Lawsuit claims severance packages were reduced by “tens of thousands of dollars.”
Shopify is facing a $130-million class action lawsuit for allegedly breaching severance pay contracts with recently laid-off employees.
The Canadian retail tech giant has had several mass-termination events since the COVID-19 pandemic. However, this lawsuit filed with the Ontario Superior Court deals with the most recent layoffs in May, which involved Shopify eliminating 20 percent of its global workforce and selling its logistics business to Flexport.
Shopify has had several mass-termination events since the COVID-19 pandemic.
BetaKit has reached out to Shopify for comment. No judgment on the allegations has yet been made in court.
According to Samfiru Tumarkin LLP, the law firm leading the case, Shopify offered severance to approximately 2,000 employees, which would have cost about $150 million.
When the layoffs were initially announced, Shopify said that those who are impacted will receive a minimum of 16 weeks of severance pay, plus a week for every year of tenure at the company.
However, the lawsuit alleges that after people accepted those offers, Shopify did not comply with the agreed-upon terms, with severance amounts reduced by “tens of thousands of dollars.”
Samfiru Tumarkin LLP noted it is rare for employers to go back on termination offers for their former employees, and that legally, what Shopify is alleged to have done would constitute a breach of contract.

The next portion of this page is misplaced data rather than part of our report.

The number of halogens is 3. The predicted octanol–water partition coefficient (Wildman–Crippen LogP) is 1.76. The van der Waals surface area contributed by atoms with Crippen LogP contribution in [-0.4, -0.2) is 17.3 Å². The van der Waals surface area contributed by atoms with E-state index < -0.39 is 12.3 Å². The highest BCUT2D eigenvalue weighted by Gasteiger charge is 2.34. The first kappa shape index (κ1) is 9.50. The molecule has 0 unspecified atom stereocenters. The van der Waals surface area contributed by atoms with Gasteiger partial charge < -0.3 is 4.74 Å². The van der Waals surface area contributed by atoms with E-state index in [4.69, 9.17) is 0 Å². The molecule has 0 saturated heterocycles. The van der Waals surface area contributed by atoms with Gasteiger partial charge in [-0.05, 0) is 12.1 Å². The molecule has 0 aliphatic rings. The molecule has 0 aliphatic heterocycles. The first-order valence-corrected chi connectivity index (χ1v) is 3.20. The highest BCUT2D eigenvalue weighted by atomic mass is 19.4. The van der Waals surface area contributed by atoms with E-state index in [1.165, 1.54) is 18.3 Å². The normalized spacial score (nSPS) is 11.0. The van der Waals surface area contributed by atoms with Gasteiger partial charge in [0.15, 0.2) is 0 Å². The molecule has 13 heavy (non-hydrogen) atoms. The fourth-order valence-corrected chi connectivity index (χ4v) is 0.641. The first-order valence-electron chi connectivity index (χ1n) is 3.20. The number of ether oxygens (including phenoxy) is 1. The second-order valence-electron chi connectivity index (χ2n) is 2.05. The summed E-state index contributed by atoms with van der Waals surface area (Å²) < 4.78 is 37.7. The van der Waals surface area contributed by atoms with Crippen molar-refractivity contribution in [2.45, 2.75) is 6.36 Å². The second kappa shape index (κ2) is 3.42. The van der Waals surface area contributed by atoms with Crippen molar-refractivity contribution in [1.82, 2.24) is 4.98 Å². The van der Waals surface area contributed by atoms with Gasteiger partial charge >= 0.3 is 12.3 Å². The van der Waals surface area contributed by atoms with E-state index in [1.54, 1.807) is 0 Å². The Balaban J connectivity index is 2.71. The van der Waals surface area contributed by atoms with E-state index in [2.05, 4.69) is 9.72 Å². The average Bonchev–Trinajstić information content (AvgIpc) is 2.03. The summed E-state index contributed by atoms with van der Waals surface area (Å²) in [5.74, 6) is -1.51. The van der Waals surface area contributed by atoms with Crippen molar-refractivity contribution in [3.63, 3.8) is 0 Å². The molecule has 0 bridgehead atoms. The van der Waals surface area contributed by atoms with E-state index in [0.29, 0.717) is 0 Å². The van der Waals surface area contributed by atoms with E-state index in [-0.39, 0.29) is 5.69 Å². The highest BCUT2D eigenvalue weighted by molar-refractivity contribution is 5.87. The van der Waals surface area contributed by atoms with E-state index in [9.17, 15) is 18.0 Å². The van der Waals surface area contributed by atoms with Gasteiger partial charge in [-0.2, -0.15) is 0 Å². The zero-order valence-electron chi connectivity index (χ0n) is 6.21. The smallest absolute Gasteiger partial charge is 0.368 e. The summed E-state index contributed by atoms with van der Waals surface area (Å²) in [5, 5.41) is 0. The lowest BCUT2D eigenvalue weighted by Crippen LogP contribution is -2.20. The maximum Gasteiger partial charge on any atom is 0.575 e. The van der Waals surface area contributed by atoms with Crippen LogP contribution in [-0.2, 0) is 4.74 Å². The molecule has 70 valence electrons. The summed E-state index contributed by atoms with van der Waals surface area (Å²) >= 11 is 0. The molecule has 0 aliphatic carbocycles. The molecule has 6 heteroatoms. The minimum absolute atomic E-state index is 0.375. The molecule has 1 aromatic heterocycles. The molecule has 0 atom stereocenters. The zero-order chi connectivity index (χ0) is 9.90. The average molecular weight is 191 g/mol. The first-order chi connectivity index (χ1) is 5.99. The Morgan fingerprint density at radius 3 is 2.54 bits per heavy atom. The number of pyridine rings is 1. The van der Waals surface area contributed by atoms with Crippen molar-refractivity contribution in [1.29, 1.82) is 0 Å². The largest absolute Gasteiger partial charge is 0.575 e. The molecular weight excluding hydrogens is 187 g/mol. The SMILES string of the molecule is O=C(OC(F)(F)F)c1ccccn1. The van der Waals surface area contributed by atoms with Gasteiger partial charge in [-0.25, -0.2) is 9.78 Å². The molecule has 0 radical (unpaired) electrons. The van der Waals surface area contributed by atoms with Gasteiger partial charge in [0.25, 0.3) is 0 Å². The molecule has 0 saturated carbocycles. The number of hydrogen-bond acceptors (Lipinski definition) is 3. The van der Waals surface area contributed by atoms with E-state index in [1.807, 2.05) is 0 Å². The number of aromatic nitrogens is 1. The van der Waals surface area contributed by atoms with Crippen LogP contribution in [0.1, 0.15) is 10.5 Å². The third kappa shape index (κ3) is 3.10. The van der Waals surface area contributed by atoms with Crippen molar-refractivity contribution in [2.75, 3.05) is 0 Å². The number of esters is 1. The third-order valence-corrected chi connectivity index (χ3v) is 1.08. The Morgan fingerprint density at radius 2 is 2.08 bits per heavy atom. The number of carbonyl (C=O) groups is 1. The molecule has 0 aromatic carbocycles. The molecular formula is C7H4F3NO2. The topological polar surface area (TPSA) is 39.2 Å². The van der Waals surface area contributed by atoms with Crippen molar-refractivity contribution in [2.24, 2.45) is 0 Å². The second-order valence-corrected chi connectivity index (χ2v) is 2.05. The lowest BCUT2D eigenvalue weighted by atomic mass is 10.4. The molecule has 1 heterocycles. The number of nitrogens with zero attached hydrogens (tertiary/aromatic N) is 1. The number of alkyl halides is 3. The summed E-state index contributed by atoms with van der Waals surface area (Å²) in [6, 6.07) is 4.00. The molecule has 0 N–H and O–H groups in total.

Plaintiff Iain Russell, for example, who worked for Shopify for seven years, said he was initially offered more than $88,000. After Russell accepted the package, the Canadian Press reported that Shopify put forward an agreement worth approximately $44,000 in its place, slashing the severance offer by half of its initial amount.
Lior Samfiru, a lawyer involved in the class action, told the Canadian Press that workers received a “vague statement about miscalculating” the severance by way of explanation.
“For many people … the difference is significant,” Samfiru said, noting differences could range between $10,000 to $60,000. “It appears that Shopify took deliberate action to minimize its financial liability, resulting in considerable losses for potentially thousands of people,” he added.
As a downturn continues to sweep the tech sector, an increasing number of companies are being subject to legal proceedings as a result of the way they allegedly handled layoffs.
Over 1,300 individual arbitration cases have been filed against Twitter for similar allegations of breaching severance-pay contracts. The former workers, who were laid off shortly after the Elon Musk takeover in October, said they were promised more compensation than what was finally offered to them in January.
Twitter could face north of $130 million USD in costs to settle the cases that have been filed thus far, Business Insider reported.